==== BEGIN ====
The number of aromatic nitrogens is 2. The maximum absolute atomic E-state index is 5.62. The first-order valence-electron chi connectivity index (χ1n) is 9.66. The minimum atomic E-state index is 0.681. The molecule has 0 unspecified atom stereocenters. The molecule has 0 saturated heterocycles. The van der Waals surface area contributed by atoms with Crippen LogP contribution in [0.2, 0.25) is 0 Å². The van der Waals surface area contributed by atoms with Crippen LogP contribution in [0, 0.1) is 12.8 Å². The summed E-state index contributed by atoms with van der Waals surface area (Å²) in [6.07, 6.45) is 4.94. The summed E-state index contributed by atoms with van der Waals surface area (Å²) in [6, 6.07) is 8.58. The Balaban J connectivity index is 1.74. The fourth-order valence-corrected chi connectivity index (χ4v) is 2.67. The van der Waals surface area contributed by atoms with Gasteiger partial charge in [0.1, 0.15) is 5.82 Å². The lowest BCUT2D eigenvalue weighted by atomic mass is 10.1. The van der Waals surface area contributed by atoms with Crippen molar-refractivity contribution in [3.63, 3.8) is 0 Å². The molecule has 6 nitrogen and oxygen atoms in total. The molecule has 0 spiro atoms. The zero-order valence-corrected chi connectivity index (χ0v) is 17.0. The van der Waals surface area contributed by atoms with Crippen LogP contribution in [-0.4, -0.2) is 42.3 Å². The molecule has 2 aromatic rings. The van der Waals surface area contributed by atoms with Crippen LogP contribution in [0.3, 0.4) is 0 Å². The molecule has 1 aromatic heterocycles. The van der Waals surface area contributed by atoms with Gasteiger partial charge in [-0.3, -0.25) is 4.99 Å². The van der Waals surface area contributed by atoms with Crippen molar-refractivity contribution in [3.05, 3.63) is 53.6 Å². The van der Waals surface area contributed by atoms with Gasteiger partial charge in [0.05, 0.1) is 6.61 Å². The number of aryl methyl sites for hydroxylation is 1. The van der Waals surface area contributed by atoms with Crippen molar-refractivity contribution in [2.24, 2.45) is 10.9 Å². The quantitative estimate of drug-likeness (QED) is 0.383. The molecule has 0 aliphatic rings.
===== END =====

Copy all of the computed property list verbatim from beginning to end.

The number of aromatic nitrogens is 2. The maximum absolute atomic E-state index is 5.62. The first-order valence-electron chi connectivity index (χ1n) is 9.66. The minimum atomic E-state index is 0.681. The molecule has 0 unspecified atom stereocenters. The molecule has 0 saturated heterocycles. The van der Waals surface area contributed by atoms with Crippen LogP contribution in [0.2, 0.25) is 0 Å². The van der Waals surface area contributed by atoms with Crippen LogP contribution in [0, 0.1) is 12.8 Å². The summed E-state index contributed by atoms with van der Waals surface area (Å²) in [6.07, 6.45) is 4.94. The summed E-state index contributed by atoms with van der Waals surface area (Å²) in [6, 6.07) is 8.58. The Balaban J connectivity index is 1.74. The fourth-order valence-corrected chi connectivity index (χ4v) is 2.67. The van der Waals surface area contributed by atoms with Gasteiger partial charge in [0.1, 0.15) is 5.82 Å². The lowest BCUT2D eigenvalue weighted by atomic mass is 10.1. The van der Waals surface area contributed by atoms with Crippen molar-refractivity contribution in [3.63, 3.8) is 0 Å². The molecule has 6 nitrogen and oxygen atoms in total. The molecule has 0 spiro atoms. The zero-order valence-corrected chi connectivity index (χ0v) is 17.0. The van der Waals surface area contributed by atoms with Crippen LogP contribution in [-0.4, -0.2) is 42.3 Å². The molecule has 2 aromatic rings. The van der Waals surface area contributed by atoms with Crippen LogP contribution in [0.3, 0.4) is 0 Å². The molecule has 1 aromatic heterocycles. The van der Waals surface area contributed by atoms with Gasteiger partial charge in [-0.3, -0.25) is 4.99 Å². The van der Waals surface area contributed by atoms with Crippen molar-refractivity contribution in [3.05, 3.63) is 53.6 Å². The van der Waals surface area contributed by atoms with Gasteiger partial charge in [0.05, 0.1) is 6.61 Å². The number of aryl methyl sites for hydroxylation is 1. The van der Waals surface area contributed by atoms with Crippen molar-refractivity contribution in [2.24, 2.45) is 10.9 Å². The quantitative estimate of drug-likeness (QED) is 0.383. The molecule has 0 aliphatic rings.